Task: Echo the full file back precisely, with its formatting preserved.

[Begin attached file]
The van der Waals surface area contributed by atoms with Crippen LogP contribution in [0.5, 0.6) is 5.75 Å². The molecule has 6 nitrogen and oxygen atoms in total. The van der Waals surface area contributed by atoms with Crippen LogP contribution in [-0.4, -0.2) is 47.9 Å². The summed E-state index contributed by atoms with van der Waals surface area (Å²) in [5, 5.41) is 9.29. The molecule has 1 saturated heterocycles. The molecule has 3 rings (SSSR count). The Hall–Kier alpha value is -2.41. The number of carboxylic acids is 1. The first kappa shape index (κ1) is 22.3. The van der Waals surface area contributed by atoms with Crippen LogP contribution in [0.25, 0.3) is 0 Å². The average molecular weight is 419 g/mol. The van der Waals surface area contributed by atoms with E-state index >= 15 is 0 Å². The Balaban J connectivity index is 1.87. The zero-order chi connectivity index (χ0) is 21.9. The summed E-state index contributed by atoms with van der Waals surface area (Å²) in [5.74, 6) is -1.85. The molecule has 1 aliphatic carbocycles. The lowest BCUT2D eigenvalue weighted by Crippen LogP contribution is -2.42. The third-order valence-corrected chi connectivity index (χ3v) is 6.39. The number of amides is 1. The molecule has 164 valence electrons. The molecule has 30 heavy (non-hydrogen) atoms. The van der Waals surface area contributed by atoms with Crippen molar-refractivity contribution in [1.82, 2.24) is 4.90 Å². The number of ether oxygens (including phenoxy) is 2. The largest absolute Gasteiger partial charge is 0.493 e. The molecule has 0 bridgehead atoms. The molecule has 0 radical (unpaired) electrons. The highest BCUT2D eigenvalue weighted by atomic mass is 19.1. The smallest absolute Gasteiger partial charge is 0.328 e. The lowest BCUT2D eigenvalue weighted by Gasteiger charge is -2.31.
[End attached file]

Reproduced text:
The van der Waals surface area contributed by atoms with Crippen LogP contribution in [0.5, 0.6) is 5.75 Å². The molecule has 6 nitrogen and oxygen atoms in total. The van der Waals surface area contributed by atoms with Crippen LogP contribution in [-0.4, -0.2) is 47.9 Å². The summed E-state index contributed by atoms with van der Waals surface area (Å²) in [5, 5.41) is 9.29. The molecule has 1 saturated heterocycles. The molecule has 3 rings (SSSR count). The Hall–Kier alpha value is -2.41. The number of carboxylic acids is 1. The first kappa shape index (κ1) is 22.3. The van der Waals surface area contributed by atoms with Crippen LogP contribution in [0.25, 0.3) is 0 Å². The average molecular weight is 419 g/mol. The van der Waals surface area contributed by atoms with E-state index >= 15 is 0 Å². The Balaban J connectivity index is 1.87. The zero-order chi connectivity index (χ0) is 21.9. The summed E-state index contributed by atoms with van der Waals surface area (Å²) in [5.74, 6) is -1.85. The molecule has 1 aliphatic carbocycles. The lowest BCUT2D eigenvalue weighted by Crippen LogP contribution is -2.42. The third-order valence-corrected chi connectivity index (χ3v) is 6.39. The number of amides is 1. The molecule has 164 valence electrons. The molecule has 30 heavy (non-hydrogen) atoms. The van der Waals surface area contributed by atoms with Crippen molar-refractivity contribution in [1.82, 2.24) is 4.90 Å². The number of ether oxygens (including phenoxy) is 2. The largest absolute Gasteiger partial charge is 0.493 e. The molecule has 0 bridgehead atoms. The molecule has 0 radical (unpaired) electrons. The highest BCUT2D eigenvalue weighted by atomic mass is 19.1. The smallest absolute Gasteiger partial charge is 0.328 e. The lowest BCUT2D eigenvalue weighted by Gasteiger charge is -2.31.